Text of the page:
Introduction to Aspects

Q&A and discussion on Aspects.
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Jim Eshelman
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Introduction to Aspects

Post by Jim Eshelman » Sun May 07, 2017 10:43 pm

(Excerpted from Interpreting Solar Returns by James A. Eshelman, (C) 1979, 1985, All Rights Reserved.)

Aspects between planets are the keynotes in examining any type of astrological map. When two planets are separated by specific angular distances along the ecliptic, their natures are merged, indicating a dynamic link between the two principles they represent.

Each aspect used in astrology is formed by dividing the circle of 360° by some whole number. The most important aspects are those generated when the circle is divided by 1 (360° = 0° = conjunction), 2, (180° = opposition), and 3 (120° = trine), then successively halving those aspects to produce the square (180°/2 = 90°) and the sextile (120°/32 = 60°), which are divisions of the whole circle by 4 and 6, respectively. These five configurations seem to be the most important in general astrological work.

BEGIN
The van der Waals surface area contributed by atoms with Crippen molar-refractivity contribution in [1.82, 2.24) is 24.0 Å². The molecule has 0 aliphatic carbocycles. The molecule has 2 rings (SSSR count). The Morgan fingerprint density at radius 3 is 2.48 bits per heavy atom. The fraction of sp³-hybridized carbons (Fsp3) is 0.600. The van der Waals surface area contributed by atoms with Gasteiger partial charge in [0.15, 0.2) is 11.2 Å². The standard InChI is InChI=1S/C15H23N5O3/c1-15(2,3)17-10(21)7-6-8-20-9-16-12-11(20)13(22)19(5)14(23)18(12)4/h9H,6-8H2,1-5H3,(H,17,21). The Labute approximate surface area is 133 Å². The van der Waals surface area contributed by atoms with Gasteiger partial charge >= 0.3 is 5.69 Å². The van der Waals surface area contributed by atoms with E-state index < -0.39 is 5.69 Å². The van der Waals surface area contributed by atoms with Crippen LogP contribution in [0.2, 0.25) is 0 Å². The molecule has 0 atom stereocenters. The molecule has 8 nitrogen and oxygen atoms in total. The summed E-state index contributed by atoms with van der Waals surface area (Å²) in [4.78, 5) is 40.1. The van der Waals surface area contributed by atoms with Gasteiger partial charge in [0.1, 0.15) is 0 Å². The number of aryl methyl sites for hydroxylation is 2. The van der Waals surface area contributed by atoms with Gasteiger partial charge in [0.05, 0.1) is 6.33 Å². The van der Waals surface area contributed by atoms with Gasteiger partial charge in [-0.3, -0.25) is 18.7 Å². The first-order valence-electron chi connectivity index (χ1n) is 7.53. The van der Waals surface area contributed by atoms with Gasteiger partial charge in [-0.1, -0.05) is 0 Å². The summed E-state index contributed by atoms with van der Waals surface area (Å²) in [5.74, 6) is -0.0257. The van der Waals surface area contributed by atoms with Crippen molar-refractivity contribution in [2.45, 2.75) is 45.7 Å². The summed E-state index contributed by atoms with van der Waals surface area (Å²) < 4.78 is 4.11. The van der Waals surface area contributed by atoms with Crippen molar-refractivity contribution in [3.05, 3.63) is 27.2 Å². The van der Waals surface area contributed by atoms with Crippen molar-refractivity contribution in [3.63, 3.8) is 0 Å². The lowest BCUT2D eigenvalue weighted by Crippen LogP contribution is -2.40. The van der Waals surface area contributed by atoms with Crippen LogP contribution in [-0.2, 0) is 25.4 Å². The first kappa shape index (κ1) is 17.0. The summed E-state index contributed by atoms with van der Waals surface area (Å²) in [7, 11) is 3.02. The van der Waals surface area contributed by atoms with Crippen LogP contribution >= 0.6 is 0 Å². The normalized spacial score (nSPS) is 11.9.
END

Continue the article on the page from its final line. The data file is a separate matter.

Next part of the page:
In my personal work with natal charts, I use these five aspect distances as well as the semisquare (45°) and the sesquisquare (135°). There are other aspects I also consider to be somewhat valid but do not regularly use, including the semisextile (30°) and quincunx (150°). The 22 1/2° series (22°.5, 67°.5, 112°.5, 157°.5) seem quite valid in directions but are scarcely useful in natal work. Also, the quintile series, based on the division of the circle into fifths (72°, 144°) gives very reliable information natally, though these aspects are not readily discernible in a drawn horoscope. [2015 clarification: The nature of the "very reliable information" is quite different from that provided by the other aspects mentioned and, for most astrologically use, these are inert.]

Setting the quintile series aside for a moment, all other aspects mentioned above can be grouped into two categories: those based on successive halving of the opposition to produce the series 180°, 90°, 45°, 22°.5, and all their multiples, which are usually called hard aspects; and those based on the successive halving of the trine to produce the series 120°, 60°, 30°, and multiples of each, which are usually called soft aspects. The conjunction belongs to both groups since it is both 2 x 180° and 3 x 120°.